Perhaps the Federal Deposit Insurance Corporation (FDIC) wanted to go viral on YouTube. Maybe the FDIC thought it would prevent a dire situation from forming. Or the government agency just showed poor judgment by failing to understand the inherent nature of many Americans: People do not trust the state. But we may have a clue as to why the FDIC published an oddly timed video discouraging depositors from withdrawing their money from the local bank and placing their hard-earned dollars under the mattress during the Coronavirus panic.
COVID-19 Era’s First Victim
The nation has witnessed its first bank failure in the Coronavirus era. The First State Bank in West Virginia was recently shut down by the FDIC as it maintained too little capital to stay open legally. The company had four branches in the Mountain State, and all the locations were opened under the MVB Bank banner the next day.
According to a news release from the financial regulator, First State Bank suffered from “capital and asset quality issues” for five years before the FDIC took action. The organization lost roughly $3.7 million last year and had failed to turn a profit since 2013.
“December 31, 2019 financial reports indicated capital levels were too low to allow continued operations under federal and state law,” the FDIC said in a statement.
With $152 million in assets, MVB Bank bought most of the total deposits and assets at a discount and purchased other real estate for less than half of the book value. The FDIC retained the remaining $5.2 million for later disposition. It is estimated that the Deposit Insurance Fund (DIF) will take a $46.8 million hit, and officials say MVB’s “acquisition was the least costly resolution for the Deposit Insurance Fund.”
Nebraska’s Ericson State Bank was the only other American bank to fail in 2020. In February, the financial institution was closed by the FDIC and the Nebraska Department of Banking and Finance before the pandemic. While neither instance was a direct result of the Coronavirus, the headlines do not instill confidence in an economy that has witnessed unprecedented multi-trillion-dollar bailouts and Federal Reserve stimulus due to the pandemic.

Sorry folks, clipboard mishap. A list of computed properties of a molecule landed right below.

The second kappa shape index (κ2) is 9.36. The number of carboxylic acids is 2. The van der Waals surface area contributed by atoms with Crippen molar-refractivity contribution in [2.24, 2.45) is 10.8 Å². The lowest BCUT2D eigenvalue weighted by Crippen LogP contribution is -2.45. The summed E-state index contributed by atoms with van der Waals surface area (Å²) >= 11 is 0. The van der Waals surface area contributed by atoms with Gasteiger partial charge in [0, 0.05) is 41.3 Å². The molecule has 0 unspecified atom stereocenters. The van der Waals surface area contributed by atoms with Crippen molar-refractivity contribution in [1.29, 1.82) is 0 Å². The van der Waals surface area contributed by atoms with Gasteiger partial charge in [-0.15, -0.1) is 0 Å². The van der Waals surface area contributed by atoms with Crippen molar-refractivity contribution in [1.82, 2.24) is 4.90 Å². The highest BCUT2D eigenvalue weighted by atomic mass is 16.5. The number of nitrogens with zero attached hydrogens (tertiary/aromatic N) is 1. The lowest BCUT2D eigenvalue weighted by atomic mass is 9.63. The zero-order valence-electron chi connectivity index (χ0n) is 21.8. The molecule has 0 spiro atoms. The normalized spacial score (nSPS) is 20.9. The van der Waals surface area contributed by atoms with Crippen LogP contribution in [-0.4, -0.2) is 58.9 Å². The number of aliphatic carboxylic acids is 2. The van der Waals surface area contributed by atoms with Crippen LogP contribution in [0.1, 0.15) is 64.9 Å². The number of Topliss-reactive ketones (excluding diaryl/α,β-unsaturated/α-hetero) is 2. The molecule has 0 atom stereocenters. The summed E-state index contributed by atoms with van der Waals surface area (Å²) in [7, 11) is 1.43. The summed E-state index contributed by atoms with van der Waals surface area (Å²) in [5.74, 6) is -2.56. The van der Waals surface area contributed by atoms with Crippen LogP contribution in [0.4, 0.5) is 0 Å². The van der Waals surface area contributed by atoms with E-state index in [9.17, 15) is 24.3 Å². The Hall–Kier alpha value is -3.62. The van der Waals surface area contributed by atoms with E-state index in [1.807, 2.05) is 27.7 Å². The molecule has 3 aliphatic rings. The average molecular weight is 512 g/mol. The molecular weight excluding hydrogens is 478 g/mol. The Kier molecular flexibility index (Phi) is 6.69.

Insolvencies to Come?
Is this the beginning of a tidal wave of bank failures comparable to the Great Depression and the 2008 financial crisis? Probably not. The difference between now and then is that the Fed did not understand the gravity of the situation and failed to ramp up the printing press in time. Just a week or two into the current liquidity crunch, the central bank intervened like a neighborhood busybody snitching on a lemonade stand operating without a license.
The Federal Reserve has already injected trillions of dollars of liquidity into the market, promising quantitative easing infinity to buy any asset at any cost to shore up the economy. The U.S. central bank and the Treasury Department also announced that they would begin to purchase debt issued by the banks that lend through the federal government’s $349 billion small business program. So far, lenders have originated more than 28,000 loans worth $5.4 billion.